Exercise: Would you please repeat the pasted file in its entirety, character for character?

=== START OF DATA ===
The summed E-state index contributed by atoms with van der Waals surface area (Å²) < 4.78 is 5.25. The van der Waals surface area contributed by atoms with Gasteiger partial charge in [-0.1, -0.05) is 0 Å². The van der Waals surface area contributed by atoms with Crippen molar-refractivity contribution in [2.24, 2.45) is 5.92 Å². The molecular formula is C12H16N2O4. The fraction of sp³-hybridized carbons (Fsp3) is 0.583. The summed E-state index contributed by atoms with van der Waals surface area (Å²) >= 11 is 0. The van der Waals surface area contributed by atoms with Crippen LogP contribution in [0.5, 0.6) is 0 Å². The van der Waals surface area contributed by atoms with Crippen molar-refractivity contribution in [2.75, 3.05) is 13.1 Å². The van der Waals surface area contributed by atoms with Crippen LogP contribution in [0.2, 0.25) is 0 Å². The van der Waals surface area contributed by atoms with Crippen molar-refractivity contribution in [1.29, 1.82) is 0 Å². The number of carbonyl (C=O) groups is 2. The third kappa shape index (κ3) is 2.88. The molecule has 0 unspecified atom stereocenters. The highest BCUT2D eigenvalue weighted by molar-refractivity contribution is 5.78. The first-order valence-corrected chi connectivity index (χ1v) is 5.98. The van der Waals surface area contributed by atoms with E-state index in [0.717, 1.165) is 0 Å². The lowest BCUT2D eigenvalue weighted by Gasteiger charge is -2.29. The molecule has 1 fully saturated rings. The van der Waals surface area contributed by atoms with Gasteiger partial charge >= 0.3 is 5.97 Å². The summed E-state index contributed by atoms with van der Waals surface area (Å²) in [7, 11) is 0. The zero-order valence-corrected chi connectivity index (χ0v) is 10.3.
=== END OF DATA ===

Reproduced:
The summed E-state index contributed by atoms with van der Waals surface area (Å²) < 4.78 is 5.25. The van der Waals surface area contributed by atoms with Gasteiger partial charge in [-0.1, -0.05) is 0 Å². The van der Waals surface area contributed by atoms with Crippen molar-refractivity contribution in [2.24, 2.45) is 5.92 Å². The molecular formula is C12H16N2O4. The fraction of sp³-hybridized carbons (Fsp3) is 0.583. The summed E-state index contributed by atoms with van der Waals surface area (Å²) >= 11 is 0. The van der Waals surface area contributed by atoms with Crippen LogP contribution in [0.5, 0.6) is 0 Å². The van der Waals surface area contributed by atoms with Crippen molar-refractivity contribution in [2.75, 3.05) is 13.1 Å². The van der Waals surface area contributed by atoms with Crippen LogP contribution in [0.2, 0.25) is 0 Å². The van der Waals surface area contributed by atoms with Crippen molar-refractivity contribution in [1.29, 1.82) is 0 Å². The number of carbonyl (C=O) groups is 2. The third kappa shape index (κ3) is 2.88. The molecule has 0 unspecified atom stereocenters. The highest BCUT2D eigenvalue weighted by molar-refractivity contribution is 5.78. The first-order valence-corrected chi connectivity index (χ1v) is 5.98. The van der Waals surface area contributed by atoms with E-state index in [0.717, 1.165) is 0 Å². The lowest BCUT2D eigenvalue weighted by Gasteiger charge is -2.29. The molecule has 1 fully saturated rings. The van der Waals surface area contributed by atoms with Gasteiger partial charge >= 0.3 is 5.97 Å². The summed E-state index contributed by atoms with van der Waals surface area (Å²) in [7, 11) is 0. The zero-order valence-corrected chi connectivity index (χ0v) is 10.3.